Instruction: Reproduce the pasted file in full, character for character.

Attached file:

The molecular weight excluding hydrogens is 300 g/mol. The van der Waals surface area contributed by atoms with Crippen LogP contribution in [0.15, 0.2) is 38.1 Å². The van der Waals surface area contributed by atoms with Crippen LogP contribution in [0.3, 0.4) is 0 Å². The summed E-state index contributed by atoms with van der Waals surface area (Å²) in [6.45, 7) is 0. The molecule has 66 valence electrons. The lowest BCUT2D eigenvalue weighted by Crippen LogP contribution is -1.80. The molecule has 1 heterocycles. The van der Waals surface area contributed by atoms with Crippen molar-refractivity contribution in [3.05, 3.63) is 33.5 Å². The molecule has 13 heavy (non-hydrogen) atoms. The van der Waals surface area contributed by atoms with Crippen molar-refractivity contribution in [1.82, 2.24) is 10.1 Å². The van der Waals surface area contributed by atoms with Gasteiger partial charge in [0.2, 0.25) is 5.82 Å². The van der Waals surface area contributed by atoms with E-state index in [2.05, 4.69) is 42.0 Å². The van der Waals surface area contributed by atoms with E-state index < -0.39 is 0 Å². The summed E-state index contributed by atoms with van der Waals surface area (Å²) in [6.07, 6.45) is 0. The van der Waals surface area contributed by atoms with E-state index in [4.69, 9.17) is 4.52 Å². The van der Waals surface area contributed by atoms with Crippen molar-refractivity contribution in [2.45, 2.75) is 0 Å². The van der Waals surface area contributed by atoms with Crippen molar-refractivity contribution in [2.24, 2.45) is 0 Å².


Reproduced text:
The molecular weight excluding hydrogens is 300 g/mol. The van der Waals surface area contributed by atoms with Crippen LogP contribution in [0.15, 0.2) is 38.1 Å². The van der Waals surface area contributed by atoms with Crippen LogP contribution in [0.3, 0.4) is 0 Å². The summed E-state index contributed by atoms with van der Waals surface area (Å²) in [6.45, 7) is 0. The molecule has 66 valence electrons. The lowest BCUT2D eigenvalue weighted by Crippen LogP contribution is -1.80. The molecule has 1 heterocycles. The van der Waals surface area contributed by atoms with Crippen molar-refractivity contribution in [3.05, 3.63) is 33.5 Å². The molecule has 13 heavy (non-hydrogen) atoms. The van der Waals surface area contributed by atoms with Crippen molar-refractivity contribution in [1.82, 2.24) is 10.1 Å². The van der Waals surface area contributed by atoms with Gasteiger partial charge in [0.2, 0.25) is 5.82 Å². The van der Waals surface area contributed by atoms with E-state index in [2.05, 4.69) is 42.0 Å². The van der Waals surface area contributed by atoms with E-state index < -0.39 is 0 Å². The summed E-state index contributed by atoms with van der Waals surface area (Å²) in [6.07, 6.45) is 0. The van der Waals surface area contributed by atoms with E-state index in [4.69, 9.17) is 4.52 Å². The van der Waals surface area contributed by atoms with Crippen molar-refractivity contribution in [2.45, 2.75) is 0 Å². The van der Waals surface area contributed by atoms with Crippen molar-refractivity contribution in [2.24, 2.45) is 0 Å².